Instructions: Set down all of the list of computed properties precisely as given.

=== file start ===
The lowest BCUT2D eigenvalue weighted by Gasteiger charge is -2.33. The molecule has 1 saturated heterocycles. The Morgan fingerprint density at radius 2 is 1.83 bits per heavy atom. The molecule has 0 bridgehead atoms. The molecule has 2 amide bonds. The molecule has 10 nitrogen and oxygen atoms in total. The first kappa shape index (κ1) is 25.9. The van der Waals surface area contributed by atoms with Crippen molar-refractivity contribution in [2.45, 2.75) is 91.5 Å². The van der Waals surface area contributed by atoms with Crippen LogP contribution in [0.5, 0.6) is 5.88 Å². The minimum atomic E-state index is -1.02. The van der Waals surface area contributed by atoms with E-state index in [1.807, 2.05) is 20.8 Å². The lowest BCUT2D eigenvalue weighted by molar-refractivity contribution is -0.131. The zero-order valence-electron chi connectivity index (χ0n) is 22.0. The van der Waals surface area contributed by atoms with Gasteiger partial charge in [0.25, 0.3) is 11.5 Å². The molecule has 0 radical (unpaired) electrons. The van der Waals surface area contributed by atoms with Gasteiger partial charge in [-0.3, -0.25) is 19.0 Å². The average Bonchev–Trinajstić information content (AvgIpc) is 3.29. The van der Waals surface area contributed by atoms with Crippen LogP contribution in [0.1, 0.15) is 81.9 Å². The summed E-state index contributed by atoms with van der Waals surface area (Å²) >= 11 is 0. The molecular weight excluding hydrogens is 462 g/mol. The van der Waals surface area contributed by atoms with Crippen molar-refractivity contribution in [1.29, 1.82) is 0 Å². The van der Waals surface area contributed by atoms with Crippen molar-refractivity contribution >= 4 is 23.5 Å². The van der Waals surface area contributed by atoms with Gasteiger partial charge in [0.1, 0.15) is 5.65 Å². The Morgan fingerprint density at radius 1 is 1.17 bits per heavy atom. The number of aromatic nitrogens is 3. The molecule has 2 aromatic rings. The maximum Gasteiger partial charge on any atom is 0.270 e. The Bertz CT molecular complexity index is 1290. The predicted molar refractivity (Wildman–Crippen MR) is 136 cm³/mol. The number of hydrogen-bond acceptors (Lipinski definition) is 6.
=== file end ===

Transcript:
The lowest BCUT2D eigenvalue weighted by Gasteiger charge is -2.33. The molecule has 1 saturated heterocycles. The Morgan fingerprint density at radius 2 is 1.83 bits per heavy atom. The molecule has 0 bridgehead atoms. The molecule has 2 amide bonds. The molecule has 10 nitrogen and oxygen atoms in total. The first kappa shape index (κ1) is 25.9. The van der Waals surface area contributed by atoms with Crippen molar-refractivity contribution in [2.45, 2.75) is 91.5 Å². The van der Waals surface area contributed by atoms with Crippen LogP contribution in [0.5, 0.6) is 5.88 Å². The minimum atomic E-state index is -1.02. The van der Waals surface area contributed by atoms with E-state index in [1.807, 2.05) is 20.8 Å². The lowest BCUT2D eigenvalue weighted by molar-refractivity contribution is -0.131. The zero-order valence-electron chi connectivity index (χ0n) is 22.0. The van der Waals surface area contributed by atoms with Gasteiger partial charge in [0.25, 0.3) is 11.5 Å². The molecule has 0 radical (unpaired) electrons. The van der Waals surface area contributed by atoms with Gasteiger partial charge in [-0.3, -0.25) is 19.0 Å². The average Bonchev–Trinajstić information content (AvgIpc) is 3.29. The van der Waals surface area contributed by atoms with Crippen LogP contribution in [0.1, 0.15) is 81.9 Å². The summed E-state index contributed by atoms with van der Waals surface area (Å²) >= 11 is 0. The molecular weight excluding hydrogens is 462 g/mol. The van der Waals surface area contributed by atoms with Crippen molar-refractivity contribution in [1.29, 1.82) is 0 Å². The van der Waals surface area contributed by atoms with Crippen molar-refractivity contribution >= 4 is 23.5 Å². The van der Waals surface area contributed by atoms with Gasteiger partial charge in [0.1, 0.15) is 5.65 Å². The Morgan fingerprint density at radius 1 is 1.17 bits per heavy atom. The number of aromatic nitrogens is 3. The molecule has 2 aromatic rings. The maximum Gasteiger partial charge on any atom is 0.270 e. The Bertz CT molecular complexity index is 1290. The predicted molar refractivity (Wildman–Crippen MR) is 136 cm³/mol. The number of hydrogen-bond acceptors (Lipinski definition) is 6.